9. Add in essential oils and briefly mix in.
    10. Pour into soap mold. You can cover with wax paper and flat object on top if desired overnight.
    11. 24 hours later, remove soap from the mold and slice into 8 bars. We do this by cutting in half, then cutting the halves into quarters, and finally into eighths. Set on a cookie rack with a towel over it for 4 weeks before using. This will allow the soap to harden and be firm enough to use.

Notes

Equipment Needed:
Scale

Safety Goggles

Safety Gloves

Immersion blender (blender or food processor could work too)

Soap Mold

Soap Cutter

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85 Comments

          1. I would like to try it before I invest in the supplies! I think it might be the castor oil solution for my hair and face issues.

      1. I would also love to purchase some shampoo and soap. I could pay for shipping and would love 4 bars and would take the ends as well.

        1. Hi! Thanks so much for your interest! We’d love to be able to ship but our little family just doesn’t have the capacity right now. I’d check on Etsy to see if there is a similar shampoo bar there.

      2. I’m sad to find out that you only sell locally. Here is a short story: Back in the mid 90’s I noticed a white film on my hair, being confused what it was because I just washed it so I washed it again and again and again and so on for about two I washed my hair a few times a day in the hottest water my scalp could stand than rinsed it in the coldest water I could stand to get rid of that residue. I quit using conditioner and very picky on the shampoo I use now and don’t use very much, I can’t stand the residue/taste on my face and lips that it leaves. So sense the mid 90’s I can rightfully say I have been looking for a good all around soap to use for everything I just don’t have the means to make it my self. Thank you and hopefully you will one day you will be able to expand.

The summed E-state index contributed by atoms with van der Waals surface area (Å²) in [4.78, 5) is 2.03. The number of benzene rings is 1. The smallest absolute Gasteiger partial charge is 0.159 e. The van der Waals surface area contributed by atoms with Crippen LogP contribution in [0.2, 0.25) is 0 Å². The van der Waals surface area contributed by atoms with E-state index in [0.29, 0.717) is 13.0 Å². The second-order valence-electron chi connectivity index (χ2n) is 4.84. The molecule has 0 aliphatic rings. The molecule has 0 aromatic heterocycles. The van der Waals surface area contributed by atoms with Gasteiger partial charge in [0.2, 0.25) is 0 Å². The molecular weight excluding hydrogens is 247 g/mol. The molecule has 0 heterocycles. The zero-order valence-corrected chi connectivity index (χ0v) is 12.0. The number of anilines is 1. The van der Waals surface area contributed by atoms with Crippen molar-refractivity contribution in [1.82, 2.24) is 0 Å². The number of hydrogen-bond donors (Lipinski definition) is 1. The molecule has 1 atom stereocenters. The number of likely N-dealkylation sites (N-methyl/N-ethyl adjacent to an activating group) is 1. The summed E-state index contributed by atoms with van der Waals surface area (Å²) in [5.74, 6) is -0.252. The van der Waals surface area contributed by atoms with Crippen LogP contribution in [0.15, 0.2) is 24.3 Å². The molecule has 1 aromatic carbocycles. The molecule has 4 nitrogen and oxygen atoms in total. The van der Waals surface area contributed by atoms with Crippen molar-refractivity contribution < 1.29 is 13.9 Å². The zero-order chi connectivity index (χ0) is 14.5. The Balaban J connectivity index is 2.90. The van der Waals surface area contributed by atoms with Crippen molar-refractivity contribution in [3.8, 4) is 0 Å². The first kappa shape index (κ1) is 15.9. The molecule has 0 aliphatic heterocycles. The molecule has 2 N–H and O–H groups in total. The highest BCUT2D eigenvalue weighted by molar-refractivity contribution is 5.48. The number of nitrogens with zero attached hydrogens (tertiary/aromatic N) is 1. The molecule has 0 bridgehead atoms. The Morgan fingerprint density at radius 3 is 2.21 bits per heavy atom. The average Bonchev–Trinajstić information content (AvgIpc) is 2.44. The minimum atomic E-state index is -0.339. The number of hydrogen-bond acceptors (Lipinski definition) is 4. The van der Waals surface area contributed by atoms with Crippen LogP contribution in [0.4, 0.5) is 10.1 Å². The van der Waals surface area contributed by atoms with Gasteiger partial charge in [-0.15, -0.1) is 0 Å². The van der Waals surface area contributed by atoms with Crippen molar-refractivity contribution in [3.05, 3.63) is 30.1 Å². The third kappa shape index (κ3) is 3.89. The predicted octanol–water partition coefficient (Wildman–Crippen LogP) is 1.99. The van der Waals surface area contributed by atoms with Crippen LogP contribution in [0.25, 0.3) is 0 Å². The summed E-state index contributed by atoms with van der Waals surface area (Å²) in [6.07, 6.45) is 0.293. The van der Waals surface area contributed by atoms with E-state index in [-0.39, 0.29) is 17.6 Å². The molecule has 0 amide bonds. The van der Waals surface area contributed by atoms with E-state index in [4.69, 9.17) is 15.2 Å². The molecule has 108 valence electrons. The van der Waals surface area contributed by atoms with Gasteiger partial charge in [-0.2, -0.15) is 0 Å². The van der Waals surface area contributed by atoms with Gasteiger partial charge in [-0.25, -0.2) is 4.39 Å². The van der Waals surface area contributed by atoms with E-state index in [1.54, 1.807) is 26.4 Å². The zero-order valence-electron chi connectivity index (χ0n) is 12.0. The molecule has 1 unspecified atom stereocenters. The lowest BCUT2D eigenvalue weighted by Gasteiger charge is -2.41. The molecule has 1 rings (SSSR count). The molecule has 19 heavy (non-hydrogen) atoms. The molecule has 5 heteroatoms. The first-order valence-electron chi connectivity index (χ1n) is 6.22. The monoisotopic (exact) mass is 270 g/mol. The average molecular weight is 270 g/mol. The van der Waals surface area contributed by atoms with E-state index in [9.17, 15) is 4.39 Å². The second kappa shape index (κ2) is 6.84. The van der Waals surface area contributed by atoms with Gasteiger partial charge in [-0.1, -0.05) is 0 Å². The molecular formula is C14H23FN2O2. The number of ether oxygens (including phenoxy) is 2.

1. Oh wow! I’m so sorry for what you’ve been dealing with. That doesn’t sound fun at all! We’d love to be able to ship, unfortunately we don’t have the capacity right now. I’d check on Etsy for a shampoo bar with similar ingredients!

  1. I use bar shampoo now. I would like to make my own. I have very fine hair and find that some of the oils you are adding may make my hair oily and weighed down. Do you know of others who can speak to this who have used your shampoo?

    1. Hi there! My mom has very fine hair as well and she has been using this shampoo bar for years now with no issues and really enjoys it. My hair is thicker so I can’t speak to it personally but I don’t find that it makes my hair oily at all. I usually go one week between washes and don’t use any conditioner and it holds up really well! Hope this helps!

  2. I would love to try this but I am concerned about the oils clogging my shower drain. I’ve had trouble in the past with build up in the drain when using natural oils for hair treatments. Your thoughts? Do you have a place you can recommend for buying lye?